Peak Oil? How about “Peak Stuff”

Photo courtesy of

Many of us have heard of the concept of ‘Peak Oil’, that oil has been tapped to it’s maximum and that global supplies are in decline. I recently read an article about ‘Peak Car’, which said that Americans are driving less now that 10 years ago due to high gas prices as well as choosing to live car free in densified urban settings.

With this in mind I thought it would be both fitting, and ironic given that Xmas shopping is in full swing, to talk about ‘Peak Stuff’, the idea that maybe, just maybe, we don’t need more ‘stuff’.

All you have to do is look at the state of the global economy, with Europe and the U.S. on their way back into recession, to see that people don’t, or soon won’t have the same level of disposable income that they used to. Most Canadians are currently indebted to the tune of tens of thousands of dollars. We have known for some time that the ‘Western’ way of life, one of affluence and excess, is not environmentally sustainable at a global level, now we seem to be faced with the reality that it isn’t likely economically sustainable either.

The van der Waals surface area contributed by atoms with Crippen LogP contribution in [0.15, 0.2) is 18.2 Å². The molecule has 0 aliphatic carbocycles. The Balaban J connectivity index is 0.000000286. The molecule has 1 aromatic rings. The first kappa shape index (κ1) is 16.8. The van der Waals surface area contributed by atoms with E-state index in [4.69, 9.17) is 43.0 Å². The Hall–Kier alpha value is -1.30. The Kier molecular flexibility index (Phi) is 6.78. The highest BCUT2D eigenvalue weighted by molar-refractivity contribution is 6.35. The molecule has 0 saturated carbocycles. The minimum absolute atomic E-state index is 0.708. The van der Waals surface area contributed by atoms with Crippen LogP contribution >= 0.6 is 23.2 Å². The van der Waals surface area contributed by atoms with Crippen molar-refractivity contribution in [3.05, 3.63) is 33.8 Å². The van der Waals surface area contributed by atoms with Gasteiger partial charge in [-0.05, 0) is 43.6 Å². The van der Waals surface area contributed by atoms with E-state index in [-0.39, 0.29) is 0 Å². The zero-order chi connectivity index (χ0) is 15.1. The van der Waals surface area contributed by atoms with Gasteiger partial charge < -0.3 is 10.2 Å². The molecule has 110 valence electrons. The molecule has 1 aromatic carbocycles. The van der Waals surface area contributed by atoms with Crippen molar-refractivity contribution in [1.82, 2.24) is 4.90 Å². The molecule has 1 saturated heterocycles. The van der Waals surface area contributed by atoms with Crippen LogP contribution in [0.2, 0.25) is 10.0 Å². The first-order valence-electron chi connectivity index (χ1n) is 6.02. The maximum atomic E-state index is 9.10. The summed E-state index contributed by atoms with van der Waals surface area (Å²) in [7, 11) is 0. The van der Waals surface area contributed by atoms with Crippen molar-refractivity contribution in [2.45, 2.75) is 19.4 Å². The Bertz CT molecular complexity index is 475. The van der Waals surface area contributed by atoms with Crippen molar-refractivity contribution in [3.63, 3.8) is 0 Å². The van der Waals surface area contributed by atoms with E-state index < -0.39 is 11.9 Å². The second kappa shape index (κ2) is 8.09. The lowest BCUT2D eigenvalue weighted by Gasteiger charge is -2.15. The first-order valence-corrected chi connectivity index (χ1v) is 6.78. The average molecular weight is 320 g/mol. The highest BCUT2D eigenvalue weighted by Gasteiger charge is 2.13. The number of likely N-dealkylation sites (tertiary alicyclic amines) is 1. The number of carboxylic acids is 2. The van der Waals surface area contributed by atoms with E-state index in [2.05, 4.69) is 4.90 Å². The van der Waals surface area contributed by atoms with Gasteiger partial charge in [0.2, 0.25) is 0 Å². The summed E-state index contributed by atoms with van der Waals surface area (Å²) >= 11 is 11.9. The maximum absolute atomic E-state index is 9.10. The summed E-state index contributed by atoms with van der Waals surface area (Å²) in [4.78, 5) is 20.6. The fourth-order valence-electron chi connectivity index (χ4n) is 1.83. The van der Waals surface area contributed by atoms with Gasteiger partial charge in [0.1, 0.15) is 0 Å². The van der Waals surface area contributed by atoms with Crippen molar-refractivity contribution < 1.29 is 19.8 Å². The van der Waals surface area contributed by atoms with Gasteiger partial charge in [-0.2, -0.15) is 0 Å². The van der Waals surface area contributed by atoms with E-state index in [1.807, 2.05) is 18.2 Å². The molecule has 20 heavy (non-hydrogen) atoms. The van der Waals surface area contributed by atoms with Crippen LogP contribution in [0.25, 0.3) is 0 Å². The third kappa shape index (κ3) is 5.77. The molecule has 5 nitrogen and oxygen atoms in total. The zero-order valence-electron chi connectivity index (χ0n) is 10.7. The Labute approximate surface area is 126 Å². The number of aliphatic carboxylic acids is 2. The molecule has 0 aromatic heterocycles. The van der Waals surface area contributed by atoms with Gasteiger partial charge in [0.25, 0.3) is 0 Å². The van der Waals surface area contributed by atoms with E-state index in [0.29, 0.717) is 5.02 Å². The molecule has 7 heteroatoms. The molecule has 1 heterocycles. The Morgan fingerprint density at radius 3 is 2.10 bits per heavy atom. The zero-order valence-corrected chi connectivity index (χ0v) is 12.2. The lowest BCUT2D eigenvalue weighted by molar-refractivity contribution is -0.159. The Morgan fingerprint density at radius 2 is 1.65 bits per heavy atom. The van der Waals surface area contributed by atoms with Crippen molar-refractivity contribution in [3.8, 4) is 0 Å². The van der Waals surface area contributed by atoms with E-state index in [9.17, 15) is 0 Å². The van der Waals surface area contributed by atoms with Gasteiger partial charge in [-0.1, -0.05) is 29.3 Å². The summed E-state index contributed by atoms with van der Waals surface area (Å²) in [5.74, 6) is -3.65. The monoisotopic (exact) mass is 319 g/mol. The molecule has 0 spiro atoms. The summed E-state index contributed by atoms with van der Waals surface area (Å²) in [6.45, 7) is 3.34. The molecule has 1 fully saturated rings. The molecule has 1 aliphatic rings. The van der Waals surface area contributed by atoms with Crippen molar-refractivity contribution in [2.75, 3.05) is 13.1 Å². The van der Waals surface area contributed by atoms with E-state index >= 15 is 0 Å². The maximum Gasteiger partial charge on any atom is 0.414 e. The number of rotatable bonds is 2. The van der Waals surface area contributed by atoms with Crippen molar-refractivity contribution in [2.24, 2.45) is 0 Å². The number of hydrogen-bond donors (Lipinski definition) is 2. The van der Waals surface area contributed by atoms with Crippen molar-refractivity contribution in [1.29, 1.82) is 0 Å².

Our cultural brainwashing since World War 2 has told us that our purpose in life is to work hard so we can buy more things. The idea of living within our means and making do with what we have has been an ‘old fashioned’ idea for a couple of generations. Under the influence of the media and peer pressure, the fickle whims of fashion and the planned obsolescence of many items in our day to day, we are constantly reminded that there must be something we need.

Recently there have been ‘buy nothing’ days, weeks, and even months, where individuals are challenged to only buy essentials, aka food, for that given time. I participated in a month of ‘buy nothing’ and was struck by how hard it was to fight the ‘Buy! Buy! Buy!’ impulse.

As our current society is essentially a ‘Consumerist’ one with the global economy based on the endless need for new things, what happens when the wheels come off the bus and we all decide to live with less?

Header photo courtesy of Ian Muttoo